In my last column I discussed the pros and cons of the different types of cameras - the single lens reflex (SLR) and the Point and Shoot. This month I want to discuss four features of digital cameras that can affect the brightness of an image. In other words, what settings affect the amount of light that is reflected off an image and recorded by the camera. I will be talking about the features found on an SLR camera. Some, or all of these features, may also be found on Point and Shoot cameras. I am assuming that the camera can already take an image of sufficient quality and size. The four features I will discuss are the flash, aperture, shutter, and ISO.
Flash systems come in several types for SLR digital cameras. The two that are used most for dentistry are ring flashes and twin flashes. With the ring flash, which is the most common, the lights surround the lens, and completely fill the image with light. Since the lights are mounted close to the lens, the flash is directed to a concentrated area. This is useful when photographing inside the mouth. Although about half the price of twin flash systems, ring flashes do have a downside. Since they are so effective at filling the image with light, they remove all shadows. Thus, the texture and subtle anatomy of anterior teeth may be washed out, if the system is not used correctly. The twin flash design has two lights mounted opposite each other. They can be fixed or movable. Twin flash systems have the advantage of allowing some subtle shadows to be present, yet still illuminate the image so that anterior anatomy will show up better. But the twin flash design may not work as well with intraoral photos as the ring flash does. I will talk more about flash systems in future columns.
The aperture is the opening on the end of the lens farthest from the camera body. Think of the aperture as a window. It can be wide open, or almost closed, or every increment in between. The more open the window (aperture) is, the more light comes in. The more closed the window (aperture), the less light comes in. The amount the aperture is open/closed is expressed as the f-stop number. The number is a fraction such as 1/2.8, 1/8, 1/11, 1/32. While they are fractions, f-stops are commonly referred to only by their denominators. Thus, f-stop numbers are referred to as 2.8, 8, 11, etc. Lower f-stop numbers refer to a lens that is more open. Higher numbers refer to a lens that is more closed. This means that if a lens is set to an f-stop of 2.8, it will let in more light than if it is set at 32. The lower f-stop number also gives an image less depth of field. A retracted smile taken at f-stop 2.8 will be very bright, but the molars will not be in focus. The same retracted smile taken at f-stop 32 will have all the teeth - including the molars - in focus, but the image will be darker.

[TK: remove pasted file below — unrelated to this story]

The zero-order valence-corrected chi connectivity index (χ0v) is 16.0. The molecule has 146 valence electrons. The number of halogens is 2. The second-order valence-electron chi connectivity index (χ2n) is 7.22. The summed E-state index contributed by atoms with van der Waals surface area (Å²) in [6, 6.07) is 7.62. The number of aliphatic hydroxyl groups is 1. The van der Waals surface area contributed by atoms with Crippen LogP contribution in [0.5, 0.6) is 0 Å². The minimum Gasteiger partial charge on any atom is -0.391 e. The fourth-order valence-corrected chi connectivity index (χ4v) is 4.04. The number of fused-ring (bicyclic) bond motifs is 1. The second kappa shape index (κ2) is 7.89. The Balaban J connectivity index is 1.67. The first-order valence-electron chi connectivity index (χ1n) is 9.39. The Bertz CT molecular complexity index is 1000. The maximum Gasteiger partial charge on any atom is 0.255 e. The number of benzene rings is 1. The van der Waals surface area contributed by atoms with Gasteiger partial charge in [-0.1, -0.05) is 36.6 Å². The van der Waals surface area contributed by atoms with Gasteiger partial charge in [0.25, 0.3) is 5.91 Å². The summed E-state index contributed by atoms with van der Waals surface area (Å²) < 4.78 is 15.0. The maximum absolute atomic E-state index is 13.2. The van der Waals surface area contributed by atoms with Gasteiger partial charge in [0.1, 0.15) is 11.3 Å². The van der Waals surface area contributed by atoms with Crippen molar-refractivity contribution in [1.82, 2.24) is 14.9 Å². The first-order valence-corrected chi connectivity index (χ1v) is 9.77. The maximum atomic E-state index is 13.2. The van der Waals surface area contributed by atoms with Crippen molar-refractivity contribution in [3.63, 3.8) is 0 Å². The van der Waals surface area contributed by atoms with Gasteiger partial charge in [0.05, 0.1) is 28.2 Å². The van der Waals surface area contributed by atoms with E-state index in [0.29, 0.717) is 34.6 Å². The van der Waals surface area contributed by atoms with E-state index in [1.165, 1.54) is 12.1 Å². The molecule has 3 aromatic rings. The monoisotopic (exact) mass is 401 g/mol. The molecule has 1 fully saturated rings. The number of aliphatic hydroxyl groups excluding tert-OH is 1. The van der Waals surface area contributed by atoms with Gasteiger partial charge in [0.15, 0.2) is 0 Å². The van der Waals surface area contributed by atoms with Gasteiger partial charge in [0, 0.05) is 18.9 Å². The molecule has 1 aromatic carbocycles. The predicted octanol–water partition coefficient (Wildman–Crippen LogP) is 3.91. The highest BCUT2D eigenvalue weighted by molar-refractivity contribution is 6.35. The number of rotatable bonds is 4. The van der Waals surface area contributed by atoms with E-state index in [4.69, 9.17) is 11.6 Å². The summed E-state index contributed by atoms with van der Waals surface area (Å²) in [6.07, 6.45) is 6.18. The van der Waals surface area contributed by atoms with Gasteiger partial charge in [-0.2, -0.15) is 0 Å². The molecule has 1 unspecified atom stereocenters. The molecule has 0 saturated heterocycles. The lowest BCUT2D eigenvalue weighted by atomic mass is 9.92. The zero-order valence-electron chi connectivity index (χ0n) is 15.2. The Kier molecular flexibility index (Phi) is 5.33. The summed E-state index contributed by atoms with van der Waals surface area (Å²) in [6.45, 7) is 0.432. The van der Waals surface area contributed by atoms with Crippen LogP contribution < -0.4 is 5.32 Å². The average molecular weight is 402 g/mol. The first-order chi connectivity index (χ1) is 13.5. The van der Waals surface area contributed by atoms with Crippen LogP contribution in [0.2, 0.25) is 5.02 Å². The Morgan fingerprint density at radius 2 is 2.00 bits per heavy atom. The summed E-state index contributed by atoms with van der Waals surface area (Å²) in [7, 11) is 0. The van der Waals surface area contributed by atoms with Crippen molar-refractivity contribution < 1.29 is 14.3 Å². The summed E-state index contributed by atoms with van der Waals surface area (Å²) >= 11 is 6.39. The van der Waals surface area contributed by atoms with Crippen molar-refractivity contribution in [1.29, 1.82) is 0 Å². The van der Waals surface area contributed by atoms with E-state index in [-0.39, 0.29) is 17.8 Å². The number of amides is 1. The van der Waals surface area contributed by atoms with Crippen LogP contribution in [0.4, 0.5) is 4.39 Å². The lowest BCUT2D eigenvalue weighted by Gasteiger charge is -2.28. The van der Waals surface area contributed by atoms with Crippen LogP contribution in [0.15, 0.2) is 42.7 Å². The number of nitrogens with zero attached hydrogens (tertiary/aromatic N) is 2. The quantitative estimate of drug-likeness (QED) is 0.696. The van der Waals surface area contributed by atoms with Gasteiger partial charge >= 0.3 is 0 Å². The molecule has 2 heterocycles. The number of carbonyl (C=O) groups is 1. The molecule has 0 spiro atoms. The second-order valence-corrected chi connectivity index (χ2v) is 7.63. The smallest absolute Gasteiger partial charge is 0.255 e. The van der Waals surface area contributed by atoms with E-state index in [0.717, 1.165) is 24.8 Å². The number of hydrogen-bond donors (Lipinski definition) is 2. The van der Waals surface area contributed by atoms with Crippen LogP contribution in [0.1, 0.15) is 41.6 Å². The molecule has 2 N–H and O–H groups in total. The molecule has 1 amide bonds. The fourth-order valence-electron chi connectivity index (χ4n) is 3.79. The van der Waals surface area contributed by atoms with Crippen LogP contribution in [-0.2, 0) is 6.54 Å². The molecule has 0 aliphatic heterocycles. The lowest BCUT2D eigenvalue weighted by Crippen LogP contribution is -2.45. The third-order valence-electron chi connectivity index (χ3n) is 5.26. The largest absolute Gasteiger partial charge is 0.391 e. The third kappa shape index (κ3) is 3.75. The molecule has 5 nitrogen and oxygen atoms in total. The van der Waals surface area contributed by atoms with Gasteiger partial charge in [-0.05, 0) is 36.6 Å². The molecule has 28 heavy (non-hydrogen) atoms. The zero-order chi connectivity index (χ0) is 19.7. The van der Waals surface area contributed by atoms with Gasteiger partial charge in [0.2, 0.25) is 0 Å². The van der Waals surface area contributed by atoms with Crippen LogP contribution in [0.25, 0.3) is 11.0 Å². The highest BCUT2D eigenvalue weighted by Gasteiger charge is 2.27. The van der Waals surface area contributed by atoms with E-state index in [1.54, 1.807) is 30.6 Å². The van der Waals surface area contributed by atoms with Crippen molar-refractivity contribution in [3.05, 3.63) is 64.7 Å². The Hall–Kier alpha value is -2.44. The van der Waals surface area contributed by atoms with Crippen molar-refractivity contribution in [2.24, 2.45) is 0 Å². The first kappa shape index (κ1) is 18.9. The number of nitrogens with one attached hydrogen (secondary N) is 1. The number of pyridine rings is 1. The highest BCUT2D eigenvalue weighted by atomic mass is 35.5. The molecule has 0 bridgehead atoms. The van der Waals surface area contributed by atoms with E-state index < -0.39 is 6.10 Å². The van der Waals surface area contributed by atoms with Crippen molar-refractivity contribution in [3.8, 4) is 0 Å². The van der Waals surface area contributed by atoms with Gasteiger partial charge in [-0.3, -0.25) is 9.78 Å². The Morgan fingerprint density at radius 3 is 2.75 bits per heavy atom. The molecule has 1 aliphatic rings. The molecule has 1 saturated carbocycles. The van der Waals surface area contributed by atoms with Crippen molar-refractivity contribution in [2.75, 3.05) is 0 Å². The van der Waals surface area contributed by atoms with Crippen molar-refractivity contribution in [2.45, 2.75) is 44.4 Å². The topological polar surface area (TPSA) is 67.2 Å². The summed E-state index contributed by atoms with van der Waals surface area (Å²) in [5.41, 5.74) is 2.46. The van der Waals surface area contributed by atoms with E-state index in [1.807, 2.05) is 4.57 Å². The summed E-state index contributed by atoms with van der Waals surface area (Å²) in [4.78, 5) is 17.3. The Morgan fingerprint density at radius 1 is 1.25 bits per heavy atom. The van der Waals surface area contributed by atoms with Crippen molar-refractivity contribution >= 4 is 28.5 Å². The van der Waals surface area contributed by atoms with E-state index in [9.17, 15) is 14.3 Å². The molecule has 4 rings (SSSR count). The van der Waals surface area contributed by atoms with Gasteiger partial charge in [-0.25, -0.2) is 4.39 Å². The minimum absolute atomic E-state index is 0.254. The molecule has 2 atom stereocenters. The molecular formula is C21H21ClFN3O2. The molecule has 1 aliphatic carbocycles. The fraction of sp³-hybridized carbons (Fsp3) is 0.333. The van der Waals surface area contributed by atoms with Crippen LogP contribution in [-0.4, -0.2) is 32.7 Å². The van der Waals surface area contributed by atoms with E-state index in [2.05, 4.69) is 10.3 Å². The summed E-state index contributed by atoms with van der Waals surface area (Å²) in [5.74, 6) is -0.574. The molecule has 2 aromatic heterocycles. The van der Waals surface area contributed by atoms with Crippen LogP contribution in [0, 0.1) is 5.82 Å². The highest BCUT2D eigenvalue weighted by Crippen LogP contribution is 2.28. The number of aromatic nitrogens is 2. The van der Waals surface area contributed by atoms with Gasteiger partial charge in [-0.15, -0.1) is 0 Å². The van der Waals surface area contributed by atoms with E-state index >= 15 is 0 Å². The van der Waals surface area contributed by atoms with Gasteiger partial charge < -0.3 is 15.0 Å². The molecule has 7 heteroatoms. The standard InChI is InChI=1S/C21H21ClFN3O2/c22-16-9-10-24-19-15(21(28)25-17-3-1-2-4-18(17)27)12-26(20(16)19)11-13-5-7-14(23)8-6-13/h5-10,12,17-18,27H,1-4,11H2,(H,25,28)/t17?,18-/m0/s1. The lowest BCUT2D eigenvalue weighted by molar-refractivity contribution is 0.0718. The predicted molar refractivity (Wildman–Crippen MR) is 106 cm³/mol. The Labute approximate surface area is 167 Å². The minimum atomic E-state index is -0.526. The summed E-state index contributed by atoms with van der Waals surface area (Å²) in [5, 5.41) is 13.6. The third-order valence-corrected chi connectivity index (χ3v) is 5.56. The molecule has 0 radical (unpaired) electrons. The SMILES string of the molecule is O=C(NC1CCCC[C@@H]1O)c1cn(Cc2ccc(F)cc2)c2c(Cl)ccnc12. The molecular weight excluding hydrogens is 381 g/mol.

The shutter is found just behind where the lens attaches to the camera body. Think of the shutter as a door. Remember as a child when your mother kept telling you to shut the door? Well, that’s how the camera shutter works. It is either open or closed. The longer it stays open, the more light gets to the computer chip to record the image. The aperture is a function of the distance the lens is open. The shutter is a function of how long the lens stays open. The shutter setting is usually referred to in fractions of a second, according to how long the lens remains open, such as 1/90, 1/200, 1/350, etc. Just like the aperture, the shutter setting is commonly expressed by only the denominator such as 90, 200, 350, etc. This means that the lower the shutter number, the brighter the image will be because more light reaches the computer chip. The higher the shutter number, the darker the image will be because less light reaches the computer chip. A retracted smile taken at a shutter speed of 90 will be brighter than one taken at a shutter speed of 300.
The ISO setting is the sensitivity to light of the computer chip that captures the image. It serves a similar function to the speed rating of print film. ISO numbers generally range from 100-200-400-800-1600-3200. The settings are a trade-off. The chip is less sensitive to light at the lower numbers so the image will be darker. The higher the ISO number, the more sensitive the chip is to light, so the image will be brighter. The lower the ISO number, the smoother the image will be. The higher the ISO number, the grainier the image will be. This means a smile taken at an ISO setting of 100 will be darker, yet smoother, than a smile taken at ISO 800, which will be brighter but grainy.
In future articles, I will discuss how to find the balance of all these settings so that your images are perfect each time you take one. After all, time is money, and you don’t want to waste time with retakes.
Dr. Tony Soileau is a general dentist from Lafayette, La. He has taught digital photography at the Pacific Aesthetic Continuum in San Francisco, the Institute of Oral Art & Design in Tampa, Fla., and the Esthetic Epitome in Charlotte, N.C. He is currently a co-director for the genR8TNext digital photography program. He lectures on the use of digital photography, digital radiography and computerized case presentations, and high-tech marketing. He can be reached at (337) 234-3551 or by e-mail at firstname.lastname@example.org.